I received a free copy of this book for my honest, non-reciprocal review.
The Peacock Angel: Rise of the Decarchs, is a story told from a number of perspectives, and there are stories written within stories, as the current events take place. War is coming, a prophecy has been foretold, and the stage is set.
If you took the story and chopped it in 3 parts, this is what I think you have: an action-based beginning, a backstory- filled narrative, and a quick ending. So let’s take these one at a time.
In the beginning, we read about events that happened thousands of years ago. We move forward to 1970, when some more disturbing things take place, and characters are introduced and things happen. Then we spring forward to 1994, where we begin to learn about our character, Thane. After this we read about demon events and are introduced to Cane, Thane’s brother.
Once Armaros rescues Thane, we enter stage 2—the back story that takes up a lot of space.
Finally in Chapter 35, the story starts to take off again, and comes to a quick conclusion.
First of all, the main human characters, Thane and Cane, are different from each other, and it is apparent that the author has no love for Cane, while Thane is the Child of Truth. This was a big turnoff to me as a reader, so what do I care what happens to Cane? I didn’t, but I should have. He was not around long enough to see his brighter side. He was an undeveloped character. And though Thane was described differently, he certainly didn’t show much intelligence near the end of the story. These characters did not work for me. The archangels and demons seemed to have more of the author affections (as well as some for the priest and the woman), and it showed. It didn’t set right with me because I could not relate well with them.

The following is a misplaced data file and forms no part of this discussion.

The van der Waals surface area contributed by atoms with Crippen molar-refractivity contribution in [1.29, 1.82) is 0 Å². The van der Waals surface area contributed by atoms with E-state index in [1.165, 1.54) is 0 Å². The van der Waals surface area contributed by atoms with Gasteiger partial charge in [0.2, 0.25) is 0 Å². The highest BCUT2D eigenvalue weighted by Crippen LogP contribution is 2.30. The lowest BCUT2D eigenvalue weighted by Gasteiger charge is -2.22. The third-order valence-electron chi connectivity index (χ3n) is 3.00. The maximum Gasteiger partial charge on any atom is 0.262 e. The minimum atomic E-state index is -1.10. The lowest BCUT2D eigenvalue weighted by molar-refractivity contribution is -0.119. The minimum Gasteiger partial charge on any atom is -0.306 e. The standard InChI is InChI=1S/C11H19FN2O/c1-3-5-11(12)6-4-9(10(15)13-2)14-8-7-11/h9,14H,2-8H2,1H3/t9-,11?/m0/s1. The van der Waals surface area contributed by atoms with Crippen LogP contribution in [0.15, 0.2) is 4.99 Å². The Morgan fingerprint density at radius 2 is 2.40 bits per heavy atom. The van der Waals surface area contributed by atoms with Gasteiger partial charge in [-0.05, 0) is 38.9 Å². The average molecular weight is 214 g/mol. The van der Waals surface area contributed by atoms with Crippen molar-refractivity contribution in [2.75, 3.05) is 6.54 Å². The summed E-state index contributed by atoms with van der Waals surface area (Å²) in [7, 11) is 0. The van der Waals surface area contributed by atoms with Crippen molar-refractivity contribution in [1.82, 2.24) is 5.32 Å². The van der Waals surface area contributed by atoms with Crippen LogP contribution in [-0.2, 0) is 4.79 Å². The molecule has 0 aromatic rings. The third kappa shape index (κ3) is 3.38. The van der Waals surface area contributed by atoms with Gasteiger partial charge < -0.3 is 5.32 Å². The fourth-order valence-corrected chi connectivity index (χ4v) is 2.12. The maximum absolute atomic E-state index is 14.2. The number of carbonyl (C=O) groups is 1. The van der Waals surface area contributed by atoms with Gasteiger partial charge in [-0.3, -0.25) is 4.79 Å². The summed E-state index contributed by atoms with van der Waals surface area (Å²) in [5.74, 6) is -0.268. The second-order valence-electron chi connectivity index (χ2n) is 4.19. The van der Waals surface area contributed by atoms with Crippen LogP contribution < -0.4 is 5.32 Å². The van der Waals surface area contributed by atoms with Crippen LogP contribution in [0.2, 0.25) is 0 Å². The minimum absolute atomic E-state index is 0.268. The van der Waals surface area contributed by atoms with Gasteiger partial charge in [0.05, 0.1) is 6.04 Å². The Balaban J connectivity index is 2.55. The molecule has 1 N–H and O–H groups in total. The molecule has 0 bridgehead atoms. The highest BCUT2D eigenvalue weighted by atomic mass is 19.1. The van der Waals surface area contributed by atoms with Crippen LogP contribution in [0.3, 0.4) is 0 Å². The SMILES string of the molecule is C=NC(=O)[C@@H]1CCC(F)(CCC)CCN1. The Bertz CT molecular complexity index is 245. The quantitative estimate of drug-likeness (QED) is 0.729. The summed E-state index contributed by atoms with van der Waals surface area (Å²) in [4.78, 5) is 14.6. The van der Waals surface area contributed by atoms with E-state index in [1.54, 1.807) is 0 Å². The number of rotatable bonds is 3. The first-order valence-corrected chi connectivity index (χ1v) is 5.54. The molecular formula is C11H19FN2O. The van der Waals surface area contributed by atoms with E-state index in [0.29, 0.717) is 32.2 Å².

Next there is the pacing. In the beginning of the story, the author does an excellent job of building the suspense in a couple of scenes. But then he let it drop. The next chapter would come, relating to some other event, and there went my desire to read any more. I felt like I was being teased just when things were getting good. Several times I just stopped reading. And then, there is the middle of the story, which, in my opinion, is the biggest problem of all. Backstory, especially in huge chunks like these, should not go into a story, not if you want to keep the reader reading. It is un-relatable as I, the reader, want a story that moves forward, not a backstory. Why would Armaros sit back in a chair and take all the time to describe a billion things when there is so much currently at stake? Was he completely unaware of the danger? If so, his character is called into question. Too much backstory like this brings the pace to a grinding halt.
The last part of the story was disappointing because I was expecting Thane to step up to something much more than he showed himself to be. I wanted to see Thane’s involvement in at least some great thing he does now, not in a sequel. He failed miserably, and I lost some respect for him as any Child of Truth.
It is a story like this that I think has potential, but would need a significant rewrite.